Have You Been Super Sleepy?

Have you? I have. Today. It’s not even a Monday Blues thing. I was super sleepy that I wrote rubbish while marking. Yes, I fell asleep while marking. Check out the wormy handwriting y’all.

Have You Been Super Sleepy

Don’t ask. I don’t even know what I was writing. I dozed off. When I woke up (probably seconds later), I was writing that nonsense.

According to Wikipedia (we totally love Wiki, don’t we?), excessive daytime sleepiness (EDS) “can be a symptom of a number of factors and disorders”:

  • Insufficient quality or quantity of night time sleep
  • Misalignments of the body’s circadian pacemaker with the environment (e.g. jet lag, shift work or other circadian rhythm sleep disorders)
  • An underlying sleep disorder, such as narcolepsy, sleep apnea, hypersomnia or restless legs syndrome
  • Disorders such as clinical depression or atypical depression
  • Tumors, head trauma, anemia, kidney failure, hypothyroidism or an injury to the central nervous system
  • Drug abuse
  • Genetic predisposition

Www.wedmd.com lists causes of sleepiness:

  • Lack of sleep
  • Sleep apnea
  • Insufficient fuel
  • Anemia
  • Depression
  • Hypothyroidism
  • Caffeine overload
  • Hidden UTI
  • Diabetes
  • Dehydration
  • Heart disease
  • Shift work
  • Food allergies
  • CFS and fibromyaldia

Mine is definitely the first ones in both lists. I seriously have a lot of things going on in my life. Not that I’m complaining, but at times, I forgot to sleep! I got lost of time often; and worst – I think sleeping is a waste of time.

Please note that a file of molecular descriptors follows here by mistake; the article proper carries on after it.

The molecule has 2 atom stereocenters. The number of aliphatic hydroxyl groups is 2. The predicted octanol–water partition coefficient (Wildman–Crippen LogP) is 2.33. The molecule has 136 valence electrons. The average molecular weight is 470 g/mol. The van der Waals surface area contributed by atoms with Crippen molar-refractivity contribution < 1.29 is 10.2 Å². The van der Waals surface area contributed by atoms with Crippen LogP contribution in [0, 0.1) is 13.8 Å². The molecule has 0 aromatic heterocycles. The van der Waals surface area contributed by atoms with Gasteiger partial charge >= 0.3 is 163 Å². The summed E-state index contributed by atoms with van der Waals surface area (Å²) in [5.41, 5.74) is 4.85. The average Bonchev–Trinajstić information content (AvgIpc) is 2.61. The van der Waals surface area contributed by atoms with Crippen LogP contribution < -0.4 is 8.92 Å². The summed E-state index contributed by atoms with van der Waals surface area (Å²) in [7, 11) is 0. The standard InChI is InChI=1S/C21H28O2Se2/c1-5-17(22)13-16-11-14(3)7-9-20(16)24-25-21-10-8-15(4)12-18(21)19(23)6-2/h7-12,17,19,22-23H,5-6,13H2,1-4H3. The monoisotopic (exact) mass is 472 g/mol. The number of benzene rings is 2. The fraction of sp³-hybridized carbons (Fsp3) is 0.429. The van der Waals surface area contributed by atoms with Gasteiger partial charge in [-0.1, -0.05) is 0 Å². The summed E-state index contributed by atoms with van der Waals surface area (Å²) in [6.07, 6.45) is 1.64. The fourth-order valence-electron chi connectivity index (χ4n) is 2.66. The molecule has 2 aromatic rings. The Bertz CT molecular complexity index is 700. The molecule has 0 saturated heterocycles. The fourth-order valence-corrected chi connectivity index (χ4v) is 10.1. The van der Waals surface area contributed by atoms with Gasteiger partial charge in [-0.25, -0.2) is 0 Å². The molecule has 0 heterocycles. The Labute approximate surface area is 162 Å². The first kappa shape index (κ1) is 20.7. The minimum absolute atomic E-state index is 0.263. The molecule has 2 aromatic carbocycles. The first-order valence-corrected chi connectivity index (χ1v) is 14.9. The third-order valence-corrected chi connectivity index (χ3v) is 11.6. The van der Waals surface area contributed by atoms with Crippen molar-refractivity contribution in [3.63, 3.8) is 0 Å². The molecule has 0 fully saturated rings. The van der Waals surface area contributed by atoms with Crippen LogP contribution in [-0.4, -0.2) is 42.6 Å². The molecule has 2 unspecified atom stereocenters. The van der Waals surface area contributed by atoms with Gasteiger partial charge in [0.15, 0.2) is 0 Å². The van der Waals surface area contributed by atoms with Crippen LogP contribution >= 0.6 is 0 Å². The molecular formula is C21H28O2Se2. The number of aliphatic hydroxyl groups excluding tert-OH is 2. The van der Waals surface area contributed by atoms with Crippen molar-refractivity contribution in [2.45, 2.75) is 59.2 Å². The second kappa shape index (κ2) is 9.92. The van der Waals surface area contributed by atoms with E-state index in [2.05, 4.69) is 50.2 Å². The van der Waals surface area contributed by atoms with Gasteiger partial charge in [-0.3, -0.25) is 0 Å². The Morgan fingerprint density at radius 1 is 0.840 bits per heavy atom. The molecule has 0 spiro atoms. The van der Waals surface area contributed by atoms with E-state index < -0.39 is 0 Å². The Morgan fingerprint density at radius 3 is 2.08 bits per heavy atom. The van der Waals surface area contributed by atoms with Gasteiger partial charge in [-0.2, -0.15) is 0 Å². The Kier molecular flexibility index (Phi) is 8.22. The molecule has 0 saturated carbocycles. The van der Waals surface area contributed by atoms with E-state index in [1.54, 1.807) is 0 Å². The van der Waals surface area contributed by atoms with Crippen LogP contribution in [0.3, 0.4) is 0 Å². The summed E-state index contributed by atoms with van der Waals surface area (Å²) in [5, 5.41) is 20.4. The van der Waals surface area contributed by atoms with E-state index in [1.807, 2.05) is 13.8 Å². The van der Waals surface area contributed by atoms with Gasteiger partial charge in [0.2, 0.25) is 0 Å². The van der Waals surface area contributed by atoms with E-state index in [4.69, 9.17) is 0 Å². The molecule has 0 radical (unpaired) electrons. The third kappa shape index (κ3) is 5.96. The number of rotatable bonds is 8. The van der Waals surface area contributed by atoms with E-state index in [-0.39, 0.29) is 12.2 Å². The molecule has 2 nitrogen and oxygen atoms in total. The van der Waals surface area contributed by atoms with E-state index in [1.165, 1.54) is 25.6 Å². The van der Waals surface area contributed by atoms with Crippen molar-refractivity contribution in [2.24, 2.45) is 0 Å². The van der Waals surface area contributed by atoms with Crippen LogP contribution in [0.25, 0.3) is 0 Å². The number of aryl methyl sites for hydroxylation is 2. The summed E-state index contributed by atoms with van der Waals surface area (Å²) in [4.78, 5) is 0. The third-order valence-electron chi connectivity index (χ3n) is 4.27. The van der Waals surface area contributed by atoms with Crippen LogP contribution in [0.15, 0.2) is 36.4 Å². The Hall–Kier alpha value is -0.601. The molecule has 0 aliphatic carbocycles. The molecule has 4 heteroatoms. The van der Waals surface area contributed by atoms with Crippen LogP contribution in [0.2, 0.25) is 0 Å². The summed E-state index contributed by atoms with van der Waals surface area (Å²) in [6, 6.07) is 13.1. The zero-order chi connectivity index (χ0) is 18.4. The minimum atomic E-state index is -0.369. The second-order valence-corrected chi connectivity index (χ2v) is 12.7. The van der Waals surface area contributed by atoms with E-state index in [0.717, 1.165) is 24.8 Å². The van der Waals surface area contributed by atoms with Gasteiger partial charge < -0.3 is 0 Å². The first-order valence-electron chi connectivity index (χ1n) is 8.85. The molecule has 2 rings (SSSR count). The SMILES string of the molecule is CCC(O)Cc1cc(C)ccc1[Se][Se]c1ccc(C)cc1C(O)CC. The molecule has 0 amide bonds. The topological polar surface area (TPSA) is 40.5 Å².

According to Wikipedia, EDS is often the manifestation of a disorder, and not a sign of a willful lack of effort. Without firm and knowledgeable counseling on the part of the physician, family members, friends and colleagues can easily fail to accept EDS as an illness. EDS can affect the ability to function in family, social, occupational, or other settings. A proper diagnosis, and treatment, of the underlying cause can help mitigate such complications. It can be difficult to accept that EDS is beyond a person’s control; the unaffected may see sleepiness as an insult, a rejection, or as evidence for lack of interest. During occasional unique and/or stimulating circumstances, a person with EDS can sometimes remain animated, awake and alert, for brief or extended periods of time; this lends credence to an observer’s assertions that the alertness is simply a matter of self control and that EDS can be ‘willed away’.

Last night, I knew I was on the brink of exhaustion. As you can see from above, I dozed off while marking. It doesn’t get any better than that. So I decided to take a nap. For some weird reason, I can’t nap in peace. It was a long day. I came home around 6pm, just in time for a quick shower and dinner. Immediately after dinner, I dozed off while drinking tea. Yup, I was THAT exhausted.

Afraid of waking up at 3 or 4am, I forced myself to stay awake (until at least 9pm) so I switched my laptop on. This was a terrible thing to do. I was awake until 3am! My body has passed the exhaustion phase and was in the dangerous zone. I totally collapsed and couldn’t get up the next morning.

Lessons learnt:

  1. When your body is showing signs of exhaustion, do not ignore.
  2. When your mind and body is in the exhaustion mode, do not force yourself to do something. Rest.
  3. Have sufficient rest.

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